discourse markers in contexts of their use through a close analysis of
recorded, naturally occurring conversations.
The first part of the dissertation examines the use of the Russian
particle '-to' in turns of talk that initiate new action sequences. I
argue that the particle marks the action implemented by the utterance
as delayed by reference to the organization of sequences and larger
activities, the overall structural organization of the conversation as
a unit, and in relation to real time events. The analysis shows that
speakers use the particle not only for structural reasons but also for
normative ones - to display their interactional accountability for the
action's late placement.
The second part of the dissertation explores the English discourse
marker 'so,' also focusing on its use in sequence-initial positions.
The analysis demonstrates that 'so' can be characterized as a marker of
emergence from incipiency, indicating that the action being launched by
the turn has been
on the speaker's agenda. The dissertation explores ways in which 'so'
can be used to preface actions that have been projected to occur next,
to introduce pending matters, and to retrojectedly mark an action as
having been incipient. 'So' prefacing on new topic initiations is also
contrasted with 'oh' prefacing in the same position, showing that 'so'
and 'oh' can function as indexes of other- and self-regardingness, and,
thereby, be involved in negotiating social relationships.
Pirkko (2006). Retsipient v russkom
raspredelenii funkcij mezhdu otvetami da, nu i tak. (Recipient
in Russian conversation:division of tasks between the response words da, nu and tak). Slavica Helsingiensia 28. Arto
Mustajoki & Pekka Pesonen & Jouko Lindstedt (eds.) University
of Helsinki: Department of Slavonic and Baltic Languages and
study investigates actions by recipients in spontaneous Russian
conversations by focusing on DA, NU and TAK, when they are used as
responses to the main speaker's larger on-going turn. The database for
the study consists of some 7 hours of spontaneous conversations. The
participants of the conversations come from different parts of Russia.
The use of DA, NU and TAK was analyzed by applying the method of
ethnomethodological conversation analysis from the point of view of the
type of the context, the sequential placement of the response and its
manner of production. The particles were analyzed both in contexts in
which they responded to an informing and in affective contexts. The
particles NU and TAK were used by the speakers almost exclusively in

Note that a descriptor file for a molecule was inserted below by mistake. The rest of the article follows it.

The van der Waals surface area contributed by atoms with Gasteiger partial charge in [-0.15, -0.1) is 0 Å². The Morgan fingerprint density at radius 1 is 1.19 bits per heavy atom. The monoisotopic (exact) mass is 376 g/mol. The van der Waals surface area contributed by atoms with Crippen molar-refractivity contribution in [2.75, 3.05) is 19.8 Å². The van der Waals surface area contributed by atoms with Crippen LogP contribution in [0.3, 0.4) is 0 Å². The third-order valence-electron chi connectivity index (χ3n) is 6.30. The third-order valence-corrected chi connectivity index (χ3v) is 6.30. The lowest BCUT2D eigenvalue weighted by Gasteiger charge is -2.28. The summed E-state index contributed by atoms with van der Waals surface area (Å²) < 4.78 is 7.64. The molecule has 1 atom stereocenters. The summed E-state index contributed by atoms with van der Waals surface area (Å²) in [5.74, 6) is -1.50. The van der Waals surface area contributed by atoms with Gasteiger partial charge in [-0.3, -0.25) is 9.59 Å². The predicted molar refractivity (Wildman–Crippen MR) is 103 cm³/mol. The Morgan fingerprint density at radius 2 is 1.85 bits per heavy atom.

informing contexts, whereas DA was the central response type in
affective contexts. DA was also the most common response to information
with affective implications.
The information, to which the particle NU provided as response, was
often unspesific and projected a spesification or explanation by its
speaker as the next action. DA and TAK, by contrast, treated the
information as one that could be followed and was sufficient in its
local context. As a response to parenthetical information NU responded
to information that was only loosely connected with the mainline of
talk. The particle DA, by contrast, was used as a response to such
parenthetical information, which was more crucial for the larger
on-going activity. Only NU was used as a response that invited the main
speaker to continue a turn that she or he had offered as possibly
complete. NU was also used by the recipient after her or his own
contribution as a continuer.
In affective contexts, DA expressed, depending on its more spesific
context, not only agreement but also other functions, such as giving up
arguing or prior knowledge on the topic being discussed. In addition DA
responses were used to display empathy and identification with the
state of affairs expressed by the co-participant. NU, by contrast, was
seldom used as a response to a turn that expressed affect. When it was
used in affective contexts, it displayed agreement with the
co-participant or just registered an assessment by her or him.
- Bolden, G.
conversations: The discourse particle -to
and the negotiation of interpersonal accountability in closings. Human Communication Research, 34, 99-136. PDF
Abstract: The article
examines how the goals of maintaining and reaffirming interpersonal